A groundbreaking clinical trial has determined that the medication ketamine appears as effective as electroconvulsive therapy (ECT) for patients with treatment-resistant depression, according to Johns Hopkins clinician-scientists Irving Reti and Fernando Goes, who collaborated on the multisite study as site co-investigator and principal investigator. The report appeared recently in the New England Journal of Medicine.
While major depressive disorder is estimated to affect 21 million people in the United States, traditional antidepressants do not work well for as many as a third of them. Treatment-resistant depression (TRD) is commonly defined as having an unsatisfactory response to two or more trials of antidepressants. Patients with TRD are often referred for alternative treatments such as transmagnetic stimulation, ECT, or novel agents such as ketamine/esketamine.
The largest study so far to compare the effectiveness of ECT and ketamine, the clinical trial was sponsored by the Patient-Centered Outcomes Research Institute and comprised five academic sites in the U.S., including Johns Hopkins.
Researchers randomly assigned either ECT or sub-anesthesia doses of ketamine intravenously to 365 patients diagnosed with treatment-resistant major depressive disorder without psychotic features. Half received ketamine twice a week while the others received ECT three times a week.
By the end of the three-week treatment period, 55% of those in the ketamine group and 41% of the patients in the ECT group reported a 50% or greater reduction in symptoms. Six months later, quality-of-life scores for both groups were also similar.
Irving Reti, professor of psychiatry and behavioral sciences, and director of the electroconvulsive therapy service at The Johns Hopkins Hospital, says the study shows that a trial of ketamine is reasonable for those with “moderate to severe depression” before embarking on ECT, which may carry a greater burden of side effects such as memory loss.
However, he cautions that 90% of the patients in the study were outpatients, who are not generally as severely ill as those who are hospitalized.
Reti also points out that, unlike ketamine, which is administered in standardized doses, the administration of ECT varies widely. Optimizing ECT administration is a work in progress. He is devising ways for electronic medical records to standardize reporting of ECT treatments and outcomes. Along with psychiatric epidemiologist Peter Zandi, Reti is also working with other centers to build a registry to report how patients are selected to receive ECT, as well as other treatment variables and outcomes.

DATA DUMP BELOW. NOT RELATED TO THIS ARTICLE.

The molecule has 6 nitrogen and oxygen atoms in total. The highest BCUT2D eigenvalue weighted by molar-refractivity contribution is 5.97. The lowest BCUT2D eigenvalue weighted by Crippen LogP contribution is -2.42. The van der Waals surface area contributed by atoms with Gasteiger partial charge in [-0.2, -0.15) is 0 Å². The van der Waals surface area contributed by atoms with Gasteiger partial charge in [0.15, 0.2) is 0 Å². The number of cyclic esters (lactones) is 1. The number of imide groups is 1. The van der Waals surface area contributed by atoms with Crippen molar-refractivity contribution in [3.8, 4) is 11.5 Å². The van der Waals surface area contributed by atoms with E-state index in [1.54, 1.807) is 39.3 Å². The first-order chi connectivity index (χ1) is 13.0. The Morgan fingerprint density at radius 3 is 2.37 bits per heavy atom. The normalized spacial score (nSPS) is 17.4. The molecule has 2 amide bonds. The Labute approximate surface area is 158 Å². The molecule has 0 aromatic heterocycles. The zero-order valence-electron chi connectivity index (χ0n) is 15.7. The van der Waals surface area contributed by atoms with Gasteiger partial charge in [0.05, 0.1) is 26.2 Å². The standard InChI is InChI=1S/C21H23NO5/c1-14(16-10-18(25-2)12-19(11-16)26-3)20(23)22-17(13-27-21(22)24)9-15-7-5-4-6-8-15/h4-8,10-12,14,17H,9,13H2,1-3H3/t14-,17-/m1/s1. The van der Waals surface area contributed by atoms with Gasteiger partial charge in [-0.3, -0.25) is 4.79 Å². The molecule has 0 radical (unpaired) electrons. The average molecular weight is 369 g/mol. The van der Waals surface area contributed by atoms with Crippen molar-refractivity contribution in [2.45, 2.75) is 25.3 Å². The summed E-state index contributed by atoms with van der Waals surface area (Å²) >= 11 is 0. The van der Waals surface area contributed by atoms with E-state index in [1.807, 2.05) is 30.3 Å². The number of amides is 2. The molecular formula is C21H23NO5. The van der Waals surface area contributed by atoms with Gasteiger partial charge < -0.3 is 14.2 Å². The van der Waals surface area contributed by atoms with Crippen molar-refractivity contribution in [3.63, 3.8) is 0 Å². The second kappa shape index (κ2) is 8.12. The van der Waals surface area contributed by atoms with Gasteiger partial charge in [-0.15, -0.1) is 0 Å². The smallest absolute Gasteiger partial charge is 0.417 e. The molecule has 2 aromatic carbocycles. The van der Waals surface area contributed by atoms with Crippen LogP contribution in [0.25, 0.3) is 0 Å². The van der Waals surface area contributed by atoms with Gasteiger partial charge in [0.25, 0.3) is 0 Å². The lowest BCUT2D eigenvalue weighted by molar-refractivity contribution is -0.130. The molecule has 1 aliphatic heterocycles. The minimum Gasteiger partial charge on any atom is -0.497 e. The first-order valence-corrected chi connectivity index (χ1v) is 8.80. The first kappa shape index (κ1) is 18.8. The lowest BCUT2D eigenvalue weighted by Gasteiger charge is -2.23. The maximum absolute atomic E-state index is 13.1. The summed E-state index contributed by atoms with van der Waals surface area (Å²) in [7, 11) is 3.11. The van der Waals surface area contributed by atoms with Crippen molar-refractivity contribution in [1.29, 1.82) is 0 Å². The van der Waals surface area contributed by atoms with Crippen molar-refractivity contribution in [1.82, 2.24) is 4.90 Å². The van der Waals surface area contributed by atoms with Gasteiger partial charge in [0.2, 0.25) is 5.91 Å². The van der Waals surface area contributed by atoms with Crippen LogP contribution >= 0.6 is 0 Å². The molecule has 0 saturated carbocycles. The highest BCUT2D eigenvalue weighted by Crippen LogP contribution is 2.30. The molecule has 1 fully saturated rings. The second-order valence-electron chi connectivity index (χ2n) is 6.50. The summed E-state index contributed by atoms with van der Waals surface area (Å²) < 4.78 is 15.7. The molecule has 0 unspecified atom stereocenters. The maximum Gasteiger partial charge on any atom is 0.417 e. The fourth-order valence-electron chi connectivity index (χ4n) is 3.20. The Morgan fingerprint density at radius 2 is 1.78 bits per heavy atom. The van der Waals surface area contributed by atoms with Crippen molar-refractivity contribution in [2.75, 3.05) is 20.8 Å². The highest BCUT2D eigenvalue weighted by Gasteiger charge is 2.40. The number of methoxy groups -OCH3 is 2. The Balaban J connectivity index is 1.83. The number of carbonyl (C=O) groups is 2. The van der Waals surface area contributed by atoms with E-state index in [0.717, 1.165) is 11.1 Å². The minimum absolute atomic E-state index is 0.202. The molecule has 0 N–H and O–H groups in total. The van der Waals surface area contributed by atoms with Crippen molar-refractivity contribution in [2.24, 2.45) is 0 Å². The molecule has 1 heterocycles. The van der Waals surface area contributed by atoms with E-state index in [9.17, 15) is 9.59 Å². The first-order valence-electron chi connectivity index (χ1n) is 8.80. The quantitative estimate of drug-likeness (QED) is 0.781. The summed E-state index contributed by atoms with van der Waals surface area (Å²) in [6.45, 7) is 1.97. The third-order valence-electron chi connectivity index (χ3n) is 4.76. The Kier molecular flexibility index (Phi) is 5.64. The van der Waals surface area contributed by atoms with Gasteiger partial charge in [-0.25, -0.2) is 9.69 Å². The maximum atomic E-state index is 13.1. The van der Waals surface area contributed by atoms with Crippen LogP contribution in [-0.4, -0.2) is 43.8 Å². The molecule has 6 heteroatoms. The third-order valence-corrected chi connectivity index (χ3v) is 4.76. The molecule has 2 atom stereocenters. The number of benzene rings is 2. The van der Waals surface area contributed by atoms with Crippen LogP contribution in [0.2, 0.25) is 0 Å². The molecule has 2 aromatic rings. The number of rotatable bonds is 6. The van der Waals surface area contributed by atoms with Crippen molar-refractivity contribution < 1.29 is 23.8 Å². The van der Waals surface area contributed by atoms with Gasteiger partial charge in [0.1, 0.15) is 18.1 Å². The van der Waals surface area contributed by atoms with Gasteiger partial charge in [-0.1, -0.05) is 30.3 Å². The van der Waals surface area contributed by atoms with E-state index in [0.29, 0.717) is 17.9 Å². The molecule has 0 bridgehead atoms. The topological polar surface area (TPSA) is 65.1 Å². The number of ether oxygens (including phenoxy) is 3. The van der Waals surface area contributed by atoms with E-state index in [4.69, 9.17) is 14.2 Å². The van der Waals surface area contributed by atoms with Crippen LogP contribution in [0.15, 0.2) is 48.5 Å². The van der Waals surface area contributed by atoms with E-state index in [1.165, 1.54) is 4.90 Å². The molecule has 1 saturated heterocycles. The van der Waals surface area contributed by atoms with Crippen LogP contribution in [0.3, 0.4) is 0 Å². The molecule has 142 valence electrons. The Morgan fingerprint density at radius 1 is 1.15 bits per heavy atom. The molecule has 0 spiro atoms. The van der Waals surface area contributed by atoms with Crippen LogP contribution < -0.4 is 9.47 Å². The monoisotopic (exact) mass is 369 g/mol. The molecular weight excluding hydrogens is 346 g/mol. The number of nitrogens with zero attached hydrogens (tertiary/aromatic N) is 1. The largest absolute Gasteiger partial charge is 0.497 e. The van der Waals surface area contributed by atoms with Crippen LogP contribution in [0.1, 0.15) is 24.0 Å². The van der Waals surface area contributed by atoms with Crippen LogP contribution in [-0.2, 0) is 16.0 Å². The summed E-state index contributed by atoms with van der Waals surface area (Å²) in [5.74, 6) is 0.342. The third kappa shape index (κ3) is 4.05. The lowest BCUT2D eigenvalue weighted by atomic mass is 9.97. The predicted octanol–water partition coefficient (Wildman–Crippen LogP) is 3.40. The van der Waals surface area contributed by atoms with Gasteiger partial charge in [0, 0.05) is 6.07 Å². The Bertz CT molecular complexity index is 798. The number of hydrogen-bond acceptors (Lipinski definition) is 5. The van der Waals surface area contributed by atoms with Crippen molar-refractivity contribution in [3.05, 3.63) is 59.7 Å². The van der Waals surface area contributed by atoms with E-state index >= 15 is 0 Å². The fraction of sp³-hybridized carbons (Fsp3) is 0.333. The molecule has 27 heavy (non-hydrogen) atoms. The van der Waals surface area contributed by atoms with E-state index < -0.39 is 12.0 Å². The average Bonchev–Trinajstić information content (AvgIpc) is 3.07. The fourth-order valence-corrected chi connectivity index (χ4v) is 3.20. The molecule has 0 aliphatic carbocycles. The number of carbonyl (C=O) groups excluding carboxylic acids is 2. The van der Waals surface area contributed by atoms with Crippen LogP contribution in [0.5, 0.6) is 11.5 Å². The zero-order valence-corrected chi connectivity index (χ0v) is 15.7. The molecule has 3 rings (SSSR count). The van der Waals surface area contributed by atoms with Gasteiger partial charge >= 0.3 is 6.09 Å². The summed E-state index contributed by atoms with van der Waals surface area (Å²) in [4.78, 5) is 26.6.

Goes, who also directs the Stanley and Elizabeth Star Precision Medicine Center of Excellence in Mood Disorders, says one of the advantages of ketamine is that the FDA has already approved its use as an anesthetic. “Because it’s regulated, everyone more or less gets the same thing from the pharmacy, no matter where you are in the country.
“There’s standardization, the treatment is easy and well tolerated, with few side effects such as the memory loss that may accompany ECT treatment,” he says. “In contrast, while there is increasing attention to standardizing the manner by which ECT is given to patients, there remains a fair amount of variability in clinical practice about what type of settings to use and when to switch, for example, to bilateral treatments.”
He says such factors may have reflected some of the site-to-site variability in ECT response rates seen in the study, as well in the clinical use of ECT.
Both researchers are preparing to participate in another multisite comparison of the effectiveness of ketamine and ECT. This time, they will study outcomes in patients with acute suicidal depression and bipolar depression — a condition that was not studied in the previous trial.